Middle schoolers learn the ‘awesome feeling’ of giving back | St. Louis Public Radio

Middle schoolers learn the ‘awesome feeling’ of giving back

Dec 27, 2018

A teacher at Orchard Farm Middle School started a new class this semester with one assignment: organize a fundraiser for a nonprofit of the students’ choice and follow through.

Chris Liesmann teaches Spanish in the eastern St. Charles school system. He decided to start an elective course on philanthropy. He called the class Change Makers.

First, he pushed the students — all eighth-graders — to pick a cause.

“What kind of tugged at your heartstrings, what made you think about something you hadn’t thought about, or what do you think you can make an impact (on)?” he asked them.

He was impressed with what they came up with.

“They are middle schoolers and so they’re like, ‘Well, what can I do?’ I want to get rid of that and say they can do something big and better and actually help other people that need help,” Liesmann said.

One group collected supplies for an animal shelter; another made food for the St. Patrick’s Center. Others collected items for a women’s shelter or blankets for cancer patients.

Erin Hulbert, a student at Orchard Farm Middle School, and a partner collected more than 30 blankets as part of a class on community service.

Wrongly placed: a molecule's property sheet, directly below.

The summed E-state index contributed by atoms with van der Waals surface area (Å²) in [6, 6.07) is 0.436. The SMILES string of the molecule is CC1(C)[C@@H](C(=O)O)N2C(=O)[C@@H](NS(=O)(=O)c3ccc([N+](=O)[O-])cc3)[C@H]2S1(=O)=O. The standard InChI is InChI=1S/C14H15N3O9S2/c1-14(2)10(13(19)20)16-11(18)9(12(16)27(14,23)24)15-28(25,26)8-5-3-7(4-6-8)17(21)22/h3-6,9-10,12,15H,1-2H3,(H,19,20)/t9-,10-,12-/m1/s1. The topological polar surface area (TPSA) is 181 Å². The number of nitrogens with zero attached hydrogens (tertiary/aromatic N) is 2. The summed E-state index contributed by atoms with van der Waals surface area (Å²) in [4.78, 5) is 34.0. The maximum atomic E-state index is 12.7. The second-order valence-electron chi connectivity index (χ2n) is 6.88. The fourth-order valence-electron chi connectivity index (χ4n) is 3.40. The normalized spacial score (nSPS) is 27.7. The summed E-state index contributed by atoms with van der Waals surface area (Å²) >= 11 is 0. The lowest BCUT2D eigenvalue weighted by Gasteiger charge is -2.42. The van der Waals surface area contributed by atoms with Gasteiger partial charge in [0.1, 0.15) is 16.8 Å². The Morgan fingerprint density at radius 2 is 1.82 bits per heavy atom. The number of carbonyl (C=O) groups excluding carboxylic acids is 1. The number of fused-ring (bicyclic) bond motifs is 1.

Credit Courtesy of Erin Hulbert

A lot of blankets, in fact: Jenna Overstreet, 14, and her group rounded up 180 blankets for children going through chemotherapy.

Overstreet says they collected donations at basketball games and from local businesses.

“We decided to do this, because we thought of the fact kids are in the hospital dying and we just wanted to help them feel comfort,” Jenna said.

Sophia Galba dropped off the items she and her partner raised for a women’s shelter a few weeks ago.

“When they saw us coming with bags, they were just really happy and they seemed really excited,” Sophia, 13, said. “It was an awesome feeling.”

Alyssa Wood and Erin Hulbert, eight-graders at Orchard Farm Middle School, pose with the box they used to collect donated blankets as part of a community service course.
Credit Ryan Delaney | St. Louis Public Radio

Students also learned about all the little things that can go wrong when organizing a fundraiser. Why was no one dropping off items? Well, because the email request never went out.

And there’s one challenge with only being 13 or 14 years old: not having a driver’s license.

The 180 blankets Jenna and her friends collected are stacked up in her basement, just waiting for a ride to the nonprofit.

“They’re (open) from eight to four, and with our parents working and stuff, that’s early hard,” she said. “But hopefully they’ll be delivered some time over winter break.”

Follow Ryan on Twitter: @rpatrickdelaney